Free Shipping for Orders Over $100*. *International Shipping and Oversized Items are Not Eligible.
Back

Antilochus of Pylos, Greek Chariot, The Greeks, The Trojan War, The Trojan War--two Greek figures, chariot, and horses
$308.00

Future Release

Add to Cart

Add to Wish List Notify Me When Available


John Jenkins Designs

Item Number: TWG-30

Antilochus of Pylos, Greek Chariot, The Greeks, The Trojan War, The Trojan War

THE TROJAN WAR

THE GREEKS

Traditionally, the Trojan War arose from a sequence of events beginning with a quarrel between the goddesses Hera, Athena, and Aphrodite.  Eris the goddess of discord, was not invited to the wedding of Peleus and Thetis, and so arrived bearing a gift:  A golden apple, inscribed “for the fairest”.

Each of the goddesses claimed to be the “fairest”, and the rightful owner of the apple.  They submitted the judgement to a shepherd they encountered tending his flock.  Each of the goddesses promised the young man a boon in return for his favour.  Power, wisdom, or love.  The youth, in fact Paris, a Trojan prince who had been raised in the countryside, chose love, and awarded the apple to Aphrodite.

As his reward, Aphrodite caused Helen, the Queen of Sparta, and the most beautiful of all women, to fall in love with Paris.

The judgement of Paris earned him the ire of both Hera and Athena, and when Helen left her husband, Menelaus, the Spartan king, for Paris of Troy, Menelaus called upon all the kings and princes of Greece to wage war upon Troy.

Menelaus’ brother Agamemnon King of Mycenae, led an expedition of Achaean troops to Troy and besieged the city for ten years because of Paris’ insult.  After the death of many heroes, including the Achaeans, Achilles and Ajax and the Trojans Hector and Paris, the city fell to the ruse of the Trojan Horse.  The Achaeans slaughtered the Trojans, except for some of the women and children whom they kept or sold as slaves.  They desecrated the temples, thus earning the wrath of the gods.

Few of the Achaeans returned safely to their homes, and many founded colonies in distant shores.  The Romans later traced their origin to Aeneas, Aphrodite’s son and one of the Trojans, who was said to have led the surviving Trojans to modern day Italy.

ANTILOCHUS OF PYLOS

Antilochus was the son of king Nestor, and the brother of Thrasymedes.  He accompanied his father and his brother to the Trojan war.  He was distinguished for his beauty, swiftness of foot, and skill as a charioteer.

Though he was among the youngest of the Greek princes, he commanded the Pylians in the war and performed many deeds of valour.  He was a favourite of the gods and a friend of Achilles, to whom he was commissioned to announce the death of Patroclus.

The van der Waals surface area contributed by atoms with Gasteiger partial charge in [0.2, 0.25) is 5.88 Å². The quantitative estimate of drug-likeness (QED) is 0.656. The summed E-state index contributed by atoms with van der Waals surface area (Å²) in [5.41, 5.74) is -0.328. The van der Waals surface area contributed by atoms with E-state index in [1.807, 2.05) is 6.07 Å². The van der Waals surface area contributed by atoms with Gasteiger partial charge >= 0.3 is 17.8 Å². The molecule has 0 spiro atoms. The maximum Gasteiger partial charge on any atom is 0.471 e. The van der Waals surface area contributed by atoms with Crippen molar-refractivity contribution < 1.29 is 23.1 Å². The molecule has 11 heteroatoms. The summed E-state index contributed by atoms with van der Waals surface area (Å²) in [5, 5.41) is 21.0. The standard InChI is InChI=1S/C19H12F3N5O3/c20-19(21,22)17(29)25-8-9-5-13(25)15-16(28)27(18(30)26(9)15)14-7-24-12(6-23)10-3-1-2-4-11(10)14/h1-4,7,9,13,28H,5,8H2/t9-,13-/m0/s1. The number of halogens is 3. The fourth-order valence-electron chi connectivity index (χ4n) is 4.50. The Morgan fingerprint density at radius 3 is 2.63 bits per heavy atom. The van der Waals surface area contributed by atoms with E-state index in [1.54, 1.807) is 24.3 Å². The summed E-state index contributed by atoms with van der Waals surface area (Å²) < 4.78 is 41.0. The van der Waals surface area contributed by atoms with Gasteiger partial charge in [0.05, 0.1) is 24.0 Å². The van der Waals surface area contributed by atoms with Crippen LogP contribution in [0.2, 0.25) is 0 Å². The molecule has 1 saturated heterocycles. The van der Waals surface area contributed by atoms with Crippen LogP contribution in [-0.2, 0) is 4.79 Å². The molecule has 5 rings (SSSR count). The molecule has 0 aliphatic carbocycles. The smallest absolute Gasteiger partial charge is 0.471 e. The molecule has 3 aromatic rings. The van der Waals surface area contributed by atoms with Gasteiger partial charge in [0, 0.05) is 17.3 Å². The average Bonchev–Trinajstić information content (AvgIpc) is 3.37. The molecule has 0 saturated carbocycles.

When his father Nestor was attacked by Memnon, Antilochus sacrificed himself to save him, thus fulfilling an oracle which had warned to “beware of an Ethiopian”.  Antilochus’ death was avenged by Achilles, who drove the Trojans back to the gates, where he is killed by Paris.

His ashes, along with those of Achilles and Patroclus, were enshrined in a mound on the promontory of Sigeion, where the inhabitants of Ilium offered sacrifice to the dead heroes.

Among the Trojans he killed were Melanippus, Ablerus, Atymnius, Phalces, Echepolos and Thoon. At the funeral games of Patroclus, Antilochus finished second in the chariot race and third in the foot race.

Chariot Warfare

From what is known of chariot warfare it is unlikely that the chariots of this era were used in battle en- masse.  It seems more probable that a chariot warrior, armed with a round shield and a short spear, would dismount to fight, with his chariot retiring a short way in order to await events.  The traditional Mycenean chariot battle would see the chariots advance into contact with other chariots.  The heavily armoured warrior would brace himself levelling his long spear for the inevitable clash with his opponent.  As the lines of chariots inter-penetrated, the chariots would veer past each other, an unlucky warrior having been knocked from his vehicle by a well aimed thrust.

The heavy Dendra Panopoly, a suit of armour made from 15 pieces of beaten sheet bronze, would have been worn by the Mycenean warrior.

In the Iliad, Nestor delivers a pre-battle speech to the Greek chariotry.  He instructs the charioteers to control their teams so they can charge in formation, the warriors to thrust with the spear from their chariot as “the men before your time sacked tower and city”.  Nestor is known for reminiscing about his youth, where he had fought battles and gained experience of tactics that were falling out of use.

This seemed a suitable opportunity to depict one of Nestor’s sons, in traditional armour, as his father would have previously worn.

Due to be released in OCTOBER 2022.